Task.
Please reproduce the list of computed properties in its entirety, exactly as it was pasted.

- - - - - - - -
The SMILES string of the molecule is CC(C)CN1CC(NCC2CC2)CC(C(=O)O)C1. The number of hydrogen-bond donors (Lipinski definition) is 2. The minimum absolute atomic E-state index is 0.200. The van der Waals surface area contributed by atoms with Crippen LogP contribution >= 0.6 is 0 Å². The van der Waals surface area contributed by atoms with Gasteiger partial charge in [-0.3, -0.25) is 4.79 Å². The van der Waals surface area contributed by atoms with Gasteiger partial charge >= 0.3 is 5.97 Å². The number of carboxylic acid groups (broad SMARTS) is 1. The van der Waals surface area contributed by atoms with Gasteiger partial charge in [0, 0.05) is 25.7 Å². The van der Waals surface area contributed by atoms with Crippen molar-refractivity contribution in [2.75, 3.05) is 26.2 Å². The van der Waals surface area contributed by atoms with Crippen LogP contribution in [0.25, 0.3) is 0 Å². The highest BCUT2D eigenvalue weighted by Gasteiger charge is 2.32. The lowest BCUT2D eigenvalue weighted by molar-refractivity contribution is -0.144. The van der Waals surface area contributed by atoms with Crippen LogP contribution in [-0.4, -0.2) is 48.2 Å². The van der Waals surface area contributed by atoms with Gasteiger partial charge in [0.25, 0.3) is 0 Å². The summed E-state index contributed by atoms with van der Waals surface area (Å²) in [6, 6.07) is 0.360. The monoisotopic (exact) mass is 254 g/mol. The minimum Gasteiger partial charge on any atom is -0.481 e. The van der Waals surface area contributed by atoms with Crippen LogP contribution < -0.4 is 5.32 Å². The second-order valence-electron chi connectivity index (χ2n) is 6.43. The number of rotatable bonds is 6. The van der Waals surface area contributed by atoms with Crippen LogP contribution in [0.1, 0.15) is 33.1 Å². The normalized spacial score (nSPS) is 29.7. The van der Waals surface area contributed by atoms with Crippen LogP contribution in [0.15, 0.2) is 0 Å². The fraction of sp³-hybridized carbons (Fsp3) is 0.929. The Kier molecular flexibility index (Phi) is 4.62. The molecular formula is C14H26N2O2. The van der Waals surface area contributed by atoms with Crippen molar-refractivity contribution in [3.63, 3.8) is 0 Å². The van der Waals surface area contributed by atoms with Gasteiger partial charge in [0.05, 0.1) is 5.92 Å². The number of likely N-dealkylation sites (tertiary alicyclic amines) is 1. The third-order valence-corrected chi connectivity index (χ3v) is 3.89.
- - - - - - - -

The SMILES string of the molecule is CC(C)CN1CC(NCC2CC2)CC(C(=O)O)C1. The number of hydrogen-bond donors (Lipinski definition) is 2. The minimum absolute atomic E-state index is 0.200. The van der Waals surface area contributed by atoms with Crippen LogP contribution >= 0.6 is 0 Å². The van der Waals surface area contributed by atoms with Gasteiger partial charge in [-0.3, -0.25) is 4.79 Å². The van der Waals surface area contributed by atoms with Gasteiger partial charge >= 0.3 is 5.97 Å². The number of carboxylic acid groups (broad SMARTS) is 1. The van der Waals surface area contributed by atoms with Gasteiger partial charge in [0, 0.05) is 25.7 Å². The van der Waals surface area contributed by atoms with Crippen molar-refractivity contribution in [2.75, 3.05) is 26.2 Å². The van der Waals surface area contributed by atoms with Crippen LogP contribution in [0.25, 0.3) is 0 Å². The highest BCUT2D eigenvalue weighted by Gasteiger charge is 2.32. The lowest BCUT2D eigenvalue weighted by molar-refractivity contribution is -0.144. The van der Waals surface area contributed by atoms with Crippen LogP contribution in [-0.4, -0.2) is 48.2 Å². The van der Waals surface area contributed by atoms with Gasteiger partial charge in [0.25, 0.3) is 0 Å². The summed E-state index contributed by atoms with van der Waals surface area (Å²) in [6, 6.07) is 0.360. The monoisotopic (exact) mass is 254 g/mol. The minimum Gasteiger partial charge on any atom is -0.481 e. The van der Waals surface area contributed by atoms with Crippen LogP contribution < -0.4 is 5.32 Å². The second-order valence-electron chi connectivity index (χ2n) is 6.43. The number of rotatable bonds is 6. The van der Waals surface area contributed by atoms with Crippen LogP contribution in [0.1, 0.15) is 33.1 Å². The normalized spacial score (nSPS) is 29.7. The van der Waals surface area contributed by atoms with Crippen LogP contribution in [0.15, 0.2) is 0 Å². The fraction of sp³-hybridized carbons (Fsp3) is 0.929. The Kier molecular flexibility index (Phi) is 4.62. The molecular formula is C14H26N2O2. The van der Waals surface area contributed by atoms with Crippen molar-refractivity contribution in [3.63, 3.8) is 0 Å². The van der Waals surface area contributed by atoms with Gasteiger partial charge in [0.05, 0.1) is 5.92 Å². The number of likely N-dealkylation sites (tertiary alicyclic amines) is 1. The third-order valence-corrected chi connectivity index (χ3v) is 3.89.